It’s time to pause to do a little self-reflection to yourself as a leader and figure out where you are making excuses. Figure that out first, and then make major or minor adjustments but make those adjustments. It’s time to do some self-reflection. If you think you are the best and you are going to shrug it off, then I would like to speak with you and see how your department or your company is doing.
How is that working out for you?
You have to take a humble step back and do some self-reflection. We have been dealing with COVID, which feels like a century but we are going on a few years now. It’s not an excuse anymore. What can you change?
We are going to leave it at that because the best leaders I have worked for have always been their own worst critics and tried to get better. I have tried to be that way to the best of my ability. I know I’m my own worst critic. I don’t know that I have done everything that I can do. I’m always trying to get better but I remember, what can you do? The better you get and give, which is always true. Thanks, Karli, for being on the show. For all the leaders out there, Great Resignation is one more factor in an ever-challenging world. This is a moment you lead your way through it. You be humble, driven, resilient, and if you want some help, reach out to us at the Talent War Group.
About Karli Waldon
Karli Waldon is a former US Air Force Cryptologic Language Analyst, proficient in 6 languages and has served with distinction across multiple intelligence agencies on several classified but critical missions and in several hostile areas overseas. Following her career in the US Air Force, Karli was the Global Sales Talent Acquisition Executive Leader at Forcepoint, a human-centric cyber security firm.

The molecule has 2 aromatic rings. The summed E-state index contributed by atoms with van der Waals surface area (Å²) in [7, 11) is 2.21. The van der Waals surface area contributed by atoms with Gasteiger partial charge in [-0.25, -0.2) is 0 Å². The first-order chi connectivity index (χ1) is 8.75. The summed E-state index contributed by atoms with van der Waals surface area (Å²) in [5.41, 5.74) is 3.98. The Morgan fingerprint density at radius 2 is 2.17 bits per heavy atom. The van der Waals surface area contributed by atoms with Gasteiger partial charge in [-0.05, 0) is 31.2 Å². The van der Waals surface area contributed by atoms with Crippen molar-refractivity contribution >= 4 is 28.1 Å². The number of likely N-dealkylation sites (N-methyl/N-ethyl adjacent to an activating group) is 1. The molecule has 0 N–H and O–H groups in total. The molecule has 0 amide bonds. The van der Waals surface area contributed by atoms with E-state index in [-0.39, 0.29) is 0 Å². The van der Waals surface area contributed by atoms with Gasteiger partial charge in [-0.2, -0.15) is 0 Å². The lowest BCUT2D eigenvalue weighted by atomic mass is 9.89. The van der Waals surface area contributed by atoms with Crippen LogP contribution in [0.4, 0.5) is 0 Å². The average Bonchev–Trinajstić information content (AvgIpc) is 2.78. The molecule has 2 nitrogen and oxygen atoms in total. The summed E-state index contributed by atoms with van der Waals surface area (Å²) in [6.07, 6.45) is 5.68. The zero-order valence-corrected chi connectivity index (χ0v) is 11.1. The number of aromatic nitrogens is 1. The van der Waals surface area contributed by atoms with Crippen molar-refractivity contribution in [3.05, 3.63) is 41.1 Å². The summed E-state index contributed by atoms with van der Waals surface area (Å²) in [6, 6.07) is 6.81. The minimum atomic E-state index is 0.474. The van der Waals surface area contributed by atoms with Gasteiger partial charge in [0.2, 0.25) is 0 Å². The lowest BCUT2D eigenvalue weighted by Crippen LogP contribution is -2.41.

She is known in the Talent Acquisition space for designing, building, and executing complex talent strategies to help business leaders plan, attract and retain top talent- helping them achieve exceptional business results. Her experience spans across multiple industries and within corporate and agency settings.
Karli is a trained expert in human behavior analysis through complex questioning and observation as well as talent acquisition selection and assessment. She earned her Bachelors’ Degree in Communications from the University of Maryland and is considered an SME in all things relating to veterans’ transition efforts.
Karli was the clear choice to take the reigns as President and COO of Talent War Group, leading and evolving the executive search function while driving best in class business processes from the start-up through maturity phases of our company’s evolution.